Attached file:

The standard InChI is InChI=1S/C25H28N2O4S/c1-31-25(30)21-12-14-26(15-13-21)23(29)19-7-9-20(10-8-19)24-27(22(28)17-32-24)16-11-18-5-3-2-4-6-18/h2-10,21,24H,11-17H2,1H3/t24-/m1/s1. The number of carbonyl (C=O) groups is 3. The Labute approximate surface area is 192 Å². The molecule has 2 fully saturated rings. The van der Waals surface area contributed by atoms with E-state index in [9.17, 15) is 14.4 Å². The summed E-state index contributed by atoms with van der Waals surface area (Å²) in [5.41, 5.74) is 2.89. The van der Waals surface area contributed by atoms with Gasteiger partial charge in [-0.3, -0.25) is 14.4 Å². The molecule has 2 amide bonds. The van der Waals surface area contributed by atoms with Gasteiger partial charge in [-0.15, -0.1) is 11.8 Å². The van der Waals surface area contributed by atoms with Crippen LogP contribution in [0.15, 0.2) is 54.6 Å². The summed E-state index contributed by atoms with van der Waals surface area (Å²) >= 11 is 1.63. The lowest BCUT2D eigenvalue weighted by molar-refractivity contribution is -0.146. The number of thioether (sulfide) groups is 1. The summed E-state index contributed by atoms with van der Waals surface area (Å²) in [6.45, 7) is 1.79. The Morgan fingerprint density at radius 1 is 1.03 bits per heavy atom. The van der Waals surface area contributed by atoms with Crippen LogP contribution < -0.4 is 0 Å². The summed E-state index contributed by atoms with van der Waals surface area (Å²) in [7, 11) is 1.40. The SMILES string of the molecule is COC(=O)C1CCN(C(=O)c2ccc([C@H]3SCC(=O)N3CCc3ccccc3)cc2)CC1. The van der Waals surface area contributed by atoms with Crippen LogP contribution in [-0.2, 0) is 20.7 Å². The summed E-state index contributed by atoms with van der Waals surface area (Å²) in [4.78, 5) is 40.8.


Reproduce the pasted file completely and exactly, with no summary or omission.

The standard InChI is InChI=1S/C25H28N2O4S/c1-31-25(30)21-12-14-26(15-13-21)23(29)19-7-9-20(10-8-19)24-27(22(28)17-32-24)16-11-18-5-3-2-4-6-18/h2-10,21,24H,11-17H2,1H3/t24-/m1/s1. The number of carbonyl (C=O) groups is 3. The Labute approximate surface area is 192 Å². The molecule has 2 fully saturated rings. The van der Waals surface area contributed by atoms with E-state index in [9.17, 15) is 14.4 Å². The summed E-state index contributed by atoms with van der Waals surface area (Å²) in [5.41, 5.74) is 2.89. The van der Waals surface area contributed by atoms with Gasteiger partial charge in [-0.3, -0.25) is 14.4 Å². The molecule has 2 amide bonds. The van der Waals surface area contributed by atoms with Gasteiger partial charge in [-0.15, -0.1) is 11.8 Å². The van der Waals surface area contributed by atoms with Crippen LogP contribution in [0.15, 0.2) is 54.6 Å². The summed E-state index contributed by atoms with van der Waals surface area (Å²) >= 11 is 1.63. The lowest BCUT2D eigenvalue weighted by molar-refractivity contribution is -0.146. The number of thioether (sulfide) groups is 1. The summed E-state index contributed by atoms with van der Waals surface area (Å²) in [6.45, 7) is 1.79. The Morgan fingerprint density at radius 1 is 1.03 bits per heavy atom. The van der Waals surface area contributed by atoms with Crippen LogP contribution < -0.4 is 0 Å². The summed E-state index contributed by atoms with van der Waals surface area (Å²) in [7, 11) is 1.40. The SMILES string of the molecule is COC(=O)C1CCN(C(=O)c2ccc([C@H]3SCC(=O)N3CCc3ccccc3)cc2)CC1. The van der Waals surface area contributed by atoms with Crippen LogP contribution in [-0.2, 0) is 20.7 Å². The summed E-state index contributed by atoms with van der Waals surface area (Å²) in [4.78, 5) is 40.8.